In this hilly community space, the concept of space is blurred as visitors treat the slopes as a viewpoint, while residents continue to view it simply as a slope. The collapse of a dichotomy from the decaying boundary creates a rhizome form through the interactions of both residents and visitors and allows the possibility of creating events in the space. The concepts of subject/object and resident/visitor become increasingly blurred.

Strategy: module

Strategy: circulation


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#SpatialDesign #LandscapeArchitecture

Aquifer Recharge

; rainfall and drought in Cuba

Harvard Graduate School of Design | 2018
Instructor: Danielle Choi Team: Sunmee Lee
Duration: 3 months
Role: Research, Mapping, Drawings, Video
Tools: Arc GIS, Rhino, Adobe Illustrator, Adobe Photoshop, Adobe AfterEffect

> How do we resolve the drought issue with existing infrastructure in Cuba?

| Problem | 
In Cuba, the massive construction of dams caused the decline in the volume of groundwater held in aquifers, given that these dams divert the surface water into the massive reservoir.

| Goal |
This project provides landscape strategies that will serve as new sources of water management in the region.

>> Questioning the inefficiency of the Jaibo Dam and channel and using them to recharge the aquifer.


Under the Cuban revolutionary government, dams and irrigation channels were actively constructed to control water supply for agriculture and to minimize water shortage in the dry seasons. In spite of the instant satisfaction to the water demand, it has extensively intervened in the original water system. It caused the decline in the volume of groundwater held in aquifers, given that these dams divert the surface water into the massive reservoir.


This infrastructure is located north of Guantanamo city, running a distance of 20km.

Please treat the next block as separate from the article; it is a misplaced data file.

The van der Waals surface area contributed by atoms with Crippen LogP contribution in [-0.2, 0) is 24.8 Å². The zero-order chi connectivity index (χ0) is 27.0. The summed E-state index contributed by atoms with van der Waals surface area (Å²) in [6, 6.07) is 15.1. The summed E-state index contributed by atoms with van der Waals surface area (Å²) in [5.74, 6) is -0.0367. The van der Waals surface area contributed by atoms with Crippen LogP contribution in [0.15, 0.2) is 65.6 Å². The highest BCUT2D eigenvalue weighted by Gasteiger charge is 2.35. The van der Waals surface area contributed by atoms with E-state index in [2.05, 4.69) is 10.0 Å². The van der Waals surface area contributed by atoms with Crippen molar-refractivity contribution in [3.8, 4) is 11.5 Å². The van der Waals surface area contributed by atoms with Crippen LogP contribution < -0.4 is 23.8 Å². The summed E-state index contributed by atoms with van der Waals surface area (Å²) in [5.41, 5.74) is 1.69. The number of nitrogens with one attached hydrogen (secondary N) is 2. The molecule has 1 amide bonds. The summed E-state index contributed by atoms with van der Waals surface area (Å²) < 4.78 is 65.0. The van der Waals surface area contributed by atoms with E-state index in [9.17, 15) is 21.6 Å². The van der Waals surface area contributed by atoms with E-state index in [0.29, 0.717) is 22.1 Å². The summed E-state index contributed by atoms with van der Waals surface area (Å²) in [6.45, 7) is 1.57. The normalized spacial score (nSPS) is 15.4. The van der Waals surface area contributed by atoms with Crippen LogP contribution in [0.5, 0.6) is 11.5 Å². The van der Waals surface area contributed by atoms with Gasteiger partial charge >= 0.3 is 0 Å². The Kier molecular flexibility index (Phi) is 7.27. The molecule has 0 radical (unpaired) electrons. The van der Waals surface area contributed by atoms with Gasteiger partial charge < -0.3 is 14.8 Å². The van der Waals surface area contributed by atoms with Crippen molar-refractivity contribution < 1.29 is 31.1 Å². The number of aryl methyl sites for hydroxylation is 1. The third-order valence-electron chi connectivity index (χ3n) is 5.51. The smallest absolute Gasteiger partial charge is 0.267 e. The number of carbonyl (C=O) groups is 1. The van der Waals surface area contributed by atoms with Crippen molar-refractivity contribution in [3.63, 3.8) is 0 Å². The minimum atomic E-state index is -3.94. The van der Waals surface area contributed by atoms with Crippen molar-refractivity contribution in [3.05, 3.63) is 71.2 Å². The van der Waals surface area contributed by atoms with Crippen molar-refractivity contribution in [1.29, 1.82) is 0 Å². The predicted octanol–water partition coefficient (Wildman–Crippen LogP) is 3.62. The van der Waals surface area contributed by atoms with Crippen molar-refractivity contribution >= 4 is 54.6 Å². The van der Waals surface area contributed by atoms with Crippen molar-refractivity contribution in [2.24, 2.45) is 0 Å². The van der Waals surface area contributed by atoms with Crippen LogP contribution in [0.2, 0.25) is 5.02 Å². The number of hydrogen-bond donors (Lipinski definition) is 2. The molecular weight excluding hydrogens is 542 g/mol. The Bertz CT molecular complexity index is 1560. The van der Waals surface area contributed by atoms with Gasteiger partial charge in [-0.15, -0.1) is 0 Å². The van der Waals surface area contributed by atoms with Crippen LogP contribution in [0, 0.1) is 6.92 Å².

| Water Flow |

Karst aquifers in this region have many voids and spaces in their geology, and the holes can be filled with groundwater. However, water table levels have lowered down during the drought seasons.

The surface water flow in Guantanamo Basin

The ground water flow in Guantanamo Basin

| Jaibo Channel |

By cutting out the part of channel wings, water can be captivated along the channel to slow down the water flow and recharge the aquifer.

A scenario with the clayland in drought conditions. 

Review Exhibition


Tobacco Research




| Cigar |

| Cigarrete | 

Crop Rotation

Tobacco | Corn | Sugarcane | Prickly pear

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#SpatialDesign #LandscapeArchitecture #Installation

Nodes and Pauses

; escape from habituation

Individual Project | 2016
Duration: 1 months
Auto CAD, Adobe Illustrator, Adobe Photoshop

Model Making: Laser Cutting, Plaster Casting

> Is habituation breakable? 


All present moments coexist simultaneously with the past as a whole. Time is continuously beginning at the present, even though the present time cannot exist as time perpetually moves away from the present. The past should not be segmented as fragments of memories, but rather it should be perceived as
an accumulated time that flows into the past from the present.

All of these function as landmarks, but the way of connecting them only exists as a space of passage. In routine environments,

people’s memories become habitual and the flow of these memories remains locked in the consciousness and in the form of another axis.

The transformed axes in these historical gaps have been superimposed again with fragments of past memories. The buoys of memory created in the course of this superposition are represented by nodes and landmarks.

These nodes break the current and past boundaries by pausing the present, and induce dishabituation in this already habituated space.

It appears as a new superposition in the form of an organic axis breathing with the periphery. The destroyed boundaries of time also break down the axis of people’s flow, allowing people to rearrange and extend the realm of perception to the periphery. This extended range of memories is another flow in and of itself, repeating

habituation, dishabituation, and reterritorialization.


The memory fragments have been superimposed over time for a long time, each of them being a patch-like memory point.

From the past to the present of this place


Small changes are made in this space by creating nodes in forgotten spaces with habituation of passengers. By making a very ordinary space outside the cognitive area, the habituated cognitive structure will be de-habituated and newly restructured again. 

Nodes that are made by everyday space give pause to people and interact with themselves to create an organic relationship with the surroundings.

copyright. Eunsu Kim | 2020